He then goes on to state that gender is a ‘largely social construction’, but that ‘most identify with the sex assigned at birth’.
The lesson then explains that only one to three percent of high school students identify as non-binary or transgender, and that between one and four percent of the population “have intersex variations or differences in sex differentiation.” .
Despite those minute numbers, the school advises its students that in their future practice they should focus on using language that avoids any reference to gender in the name of inclusion, which instructs pronouns to ‘default to them’.
The school advises using ‘person first language’ which ‘places the person before a trait, condition or diagnosis’. As an example, students are told to refer to ‘people’, not women, ‘with a cervix who must have an annual cervical cancer screening’.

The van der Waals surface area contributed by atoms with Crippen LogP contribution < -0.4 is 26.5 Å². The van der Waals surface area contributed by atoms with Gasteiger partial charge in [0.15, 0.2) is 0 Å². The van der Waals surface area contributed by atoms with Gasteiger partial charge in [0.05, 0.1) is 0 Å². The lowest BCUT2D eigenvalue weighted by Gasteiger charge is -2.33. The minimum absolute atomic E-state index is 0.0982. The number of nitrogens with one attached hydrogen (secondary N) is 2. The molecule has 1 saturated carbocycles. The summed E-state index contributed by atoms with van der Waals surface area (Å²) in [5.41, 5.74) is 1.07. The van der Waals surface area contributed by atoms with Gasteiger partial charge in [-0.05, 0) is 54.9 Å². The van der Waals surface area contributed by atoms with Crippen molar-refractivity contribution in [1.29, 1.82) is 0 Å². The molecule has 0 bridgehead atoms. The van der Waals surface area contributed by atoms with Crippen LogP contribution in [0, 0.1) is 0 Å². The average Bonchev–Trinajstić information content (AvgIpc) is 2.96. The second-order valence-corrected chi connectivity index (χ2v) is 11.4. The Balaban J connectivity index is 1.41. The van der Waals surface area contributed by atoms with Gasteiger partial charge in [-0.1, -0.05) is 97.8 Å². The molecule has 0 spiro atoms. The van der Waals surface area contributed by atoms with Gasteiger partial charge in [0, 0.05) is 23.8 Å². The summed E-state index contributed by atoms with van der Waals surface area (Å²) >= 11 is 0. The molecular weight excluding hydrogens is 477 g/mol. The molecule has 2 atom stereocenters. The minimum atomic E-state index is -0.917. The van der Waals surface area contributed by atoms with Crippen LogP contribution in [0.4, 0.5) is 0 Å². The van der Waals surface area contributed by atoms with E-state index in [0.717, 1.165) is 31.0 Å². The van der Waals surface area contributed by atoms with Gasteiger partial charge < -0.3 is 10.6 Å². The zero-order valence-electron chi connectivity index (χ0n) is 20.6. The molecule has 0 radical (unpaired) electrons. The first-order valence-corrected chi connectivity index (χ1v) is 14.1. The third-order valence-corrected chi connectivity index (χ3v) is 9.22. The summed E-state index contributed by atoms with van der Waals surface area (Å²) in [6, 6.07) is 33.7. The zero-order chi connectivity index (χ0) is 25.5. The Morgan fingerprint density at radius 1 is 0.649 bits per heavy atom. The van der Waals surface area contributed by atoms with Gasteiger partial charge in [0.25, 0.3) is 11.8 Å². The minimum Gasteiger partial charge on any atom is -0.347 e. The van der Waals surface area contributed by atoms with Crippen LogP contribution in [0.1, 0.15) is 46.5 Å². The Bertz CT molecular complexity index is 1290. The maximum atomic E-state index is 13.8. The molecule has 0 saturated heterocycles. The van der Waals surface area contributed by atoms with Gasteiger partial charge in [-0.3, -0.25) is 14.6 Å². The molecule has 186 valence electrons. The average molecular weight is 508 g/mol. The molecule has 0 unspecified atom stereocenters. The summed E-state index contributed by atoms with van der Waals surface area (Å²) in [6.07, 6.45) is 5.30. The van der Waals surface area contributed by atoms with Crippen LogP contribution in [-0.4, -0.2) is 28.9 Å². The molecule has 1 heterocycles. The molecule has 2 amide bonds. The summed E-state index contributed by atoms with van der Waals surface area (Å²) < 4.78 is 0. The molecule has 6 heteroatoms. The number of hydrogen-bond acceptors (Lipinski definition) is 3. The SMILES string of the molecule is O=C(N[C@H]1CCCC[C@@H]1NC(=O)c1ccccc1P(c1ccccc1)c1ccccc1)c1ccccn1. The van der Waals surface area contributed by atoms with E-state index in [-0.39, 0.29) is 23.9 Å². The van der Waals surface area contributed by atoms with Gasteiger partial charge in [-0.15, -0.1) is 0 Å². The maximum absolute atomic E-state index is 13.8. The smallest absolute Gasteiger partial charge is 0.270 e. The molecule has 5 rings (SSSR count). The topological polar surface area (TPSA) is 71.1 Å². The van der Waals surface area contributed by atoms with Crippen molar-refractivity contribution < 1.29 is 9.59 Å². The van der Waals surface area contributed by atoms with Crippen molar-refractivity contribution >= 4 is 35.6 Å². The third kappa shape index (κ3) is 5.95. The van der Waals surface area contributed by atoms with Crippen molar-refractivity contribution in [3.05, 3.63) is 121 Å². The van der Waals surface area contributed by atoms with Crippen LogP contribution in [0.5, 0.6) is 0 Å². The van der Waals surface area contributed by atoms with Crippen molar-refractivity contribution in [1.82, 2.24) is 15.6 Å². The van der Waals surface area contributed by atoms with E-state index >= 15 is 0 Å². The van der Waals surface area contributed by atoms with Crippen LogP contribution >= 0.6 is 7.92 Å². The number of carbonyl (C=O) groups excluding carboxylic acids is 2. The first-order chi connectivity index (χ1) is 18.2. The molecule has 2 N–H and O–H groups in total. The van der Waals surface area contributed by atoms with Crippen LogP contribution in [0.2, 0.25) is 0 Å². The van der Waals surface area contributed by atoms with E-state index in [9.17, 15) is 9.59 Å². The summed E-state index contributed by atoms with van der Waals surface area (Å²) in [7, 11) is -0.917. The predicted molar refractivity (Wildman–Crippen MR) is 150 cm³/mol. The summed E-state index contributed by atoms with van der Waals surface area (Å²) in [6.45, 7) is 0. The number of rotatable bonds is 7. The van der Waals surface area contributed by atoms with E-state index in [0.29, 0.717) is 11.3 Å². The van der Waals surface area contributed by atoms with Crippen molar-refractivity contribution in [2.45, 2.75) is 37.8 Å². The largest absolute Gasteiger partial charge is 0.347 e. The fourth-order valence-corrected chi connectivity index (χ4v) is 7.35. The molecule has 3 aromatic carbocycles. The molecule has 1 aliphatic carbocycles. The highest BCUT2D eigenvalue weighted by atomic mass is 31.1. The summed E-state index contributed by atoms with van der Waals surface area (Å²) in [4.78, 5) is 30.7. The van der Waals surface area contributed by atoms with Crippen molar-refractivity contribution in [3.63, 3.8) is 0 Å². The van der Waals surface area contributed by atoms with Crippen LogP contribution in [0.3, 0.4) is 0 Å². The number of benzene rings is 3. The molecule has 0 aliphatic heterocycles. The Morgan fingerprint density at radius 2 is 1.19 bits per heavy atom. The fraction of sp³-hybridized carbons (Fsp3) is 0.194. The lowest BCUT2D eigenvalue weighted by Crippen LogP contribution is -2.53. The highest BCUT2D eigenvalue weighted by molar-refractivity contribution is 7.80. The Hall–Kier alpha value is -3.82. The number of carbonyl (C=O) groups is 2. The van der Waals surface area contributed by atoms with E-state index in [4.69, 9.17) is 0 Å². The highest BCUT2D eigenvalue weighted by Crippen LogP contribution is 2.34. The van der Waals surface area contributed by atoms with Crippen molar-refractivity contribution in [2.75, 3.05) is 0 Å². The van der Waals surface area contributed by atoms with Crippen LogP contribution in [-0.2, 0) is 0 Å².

When doctors are forced to talk about the human body in their line of work, the University directs its students to focus on “anatomy-based language” that avoids any mention of gender.
The lesson cautions that this “focuses on the organs, tissues, and structures themselves and in relation to each other, and not as a ‘typical’ person of either sex assigned at birth.”
As an example, he says that students should not say things like ‘the male gonad produces sperm’, but rather say ‘the testicles produce sperm’.
Students are taught that ‘not everyone fits’ into the ‘established male/female binarized sex’, which is described simply as ‘common gender types’.
“These are oversimplifications and they BOTH exist on a continuum,” the lesson adds.
It also includes a timeline on how to treat a patient with “a difference in sexual development,” beginning at four years of age and continuing through adulthood.
That timeline advises introducing four-year-olds to ideas about the difference between gender and sex.
At age six, the lesson says that children should start talking about puberty and that doctors should consider having those conversations with children in private.